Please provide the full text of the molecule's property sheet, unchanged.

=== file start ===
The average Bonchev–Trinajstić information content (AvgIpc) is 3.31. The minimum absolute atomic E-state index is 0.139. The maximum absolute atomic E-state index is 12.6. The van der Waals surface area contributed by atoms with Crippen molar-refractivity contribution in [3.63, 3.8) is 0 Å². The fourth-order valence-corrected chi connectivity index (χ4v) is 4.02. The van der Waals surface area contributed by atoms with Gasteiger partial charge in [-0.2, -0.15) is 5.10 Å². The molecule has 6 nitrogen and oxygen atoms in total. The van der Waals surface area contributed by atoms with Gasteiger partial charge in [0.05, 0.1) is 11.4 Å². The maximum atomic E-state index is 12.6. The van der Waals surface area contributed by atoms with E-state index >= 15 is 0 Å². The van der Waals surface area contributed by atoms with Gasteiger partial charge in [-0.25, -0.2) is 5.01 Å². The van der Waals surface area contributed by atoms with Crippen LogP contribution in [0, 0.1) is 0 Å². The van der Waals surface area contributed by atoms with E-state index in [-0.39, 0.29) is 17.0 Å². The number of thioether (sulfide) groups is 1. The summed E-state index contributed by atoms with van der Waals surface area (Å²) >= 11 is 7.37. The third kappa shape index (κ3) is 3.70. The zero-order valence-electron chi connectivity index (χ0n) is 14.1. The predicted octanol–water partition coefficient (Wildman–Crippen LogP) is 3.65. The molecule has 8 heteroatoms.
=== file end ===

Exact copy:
The average Bonchev–Trinajstić information content (AvgIpc) is 3.31. The minimum absolute atomic E-state index is 0.139. The maximum absolute atomic E-state index is 12.6. The van der Waals surface area contributed by atoms with Crippen molar-refractivity contribution in [3.63, 3.8) is 0 Å². The fourth-order valence-corrected chi connectivity index (χ4v) is 4.02. The van der Waals surface area contributed by atoms with Gasteiger partial charge in [-0.2, -0.15) is 5.10 Å². The molecule has 6 nitrogen and oxygen atoms in total. The van der Waals surface area contributed by atoms with Gasteiger partial charge in [0.05, 0.1) is 11.4 Å². The maximum atomic E-state index is 12.6. The van der Waals surface area contributed by atoms with E-state index >= 15 is 0 Å². The van der Waals surface area contributed by atoms with Gasteiger partial charge in [-0.25, -0.2) is 5.01 Å². The van der Waals surface area contributed by atoms with Crippen LogP contribution in [0, 0.1) is 0 Å². The van der Waals surface area contributed by atoms with E-state index in [-0.39, 0.29) is 17.0 Å². The number of thioether (sulfide) groups is 1. The summed E-state index contributed by atoms with van der Waals surface area (Å²) >= 11 is 7.37. The third kappa shape index (κ3) is 3.70. The zero-order valence-electron chi connectivity index (χ0n) is 14.1. The predicted octanol–water partition coefficient (Wildman–Crippen LogP) is 3.65. The molecule has 8 heteroatoms.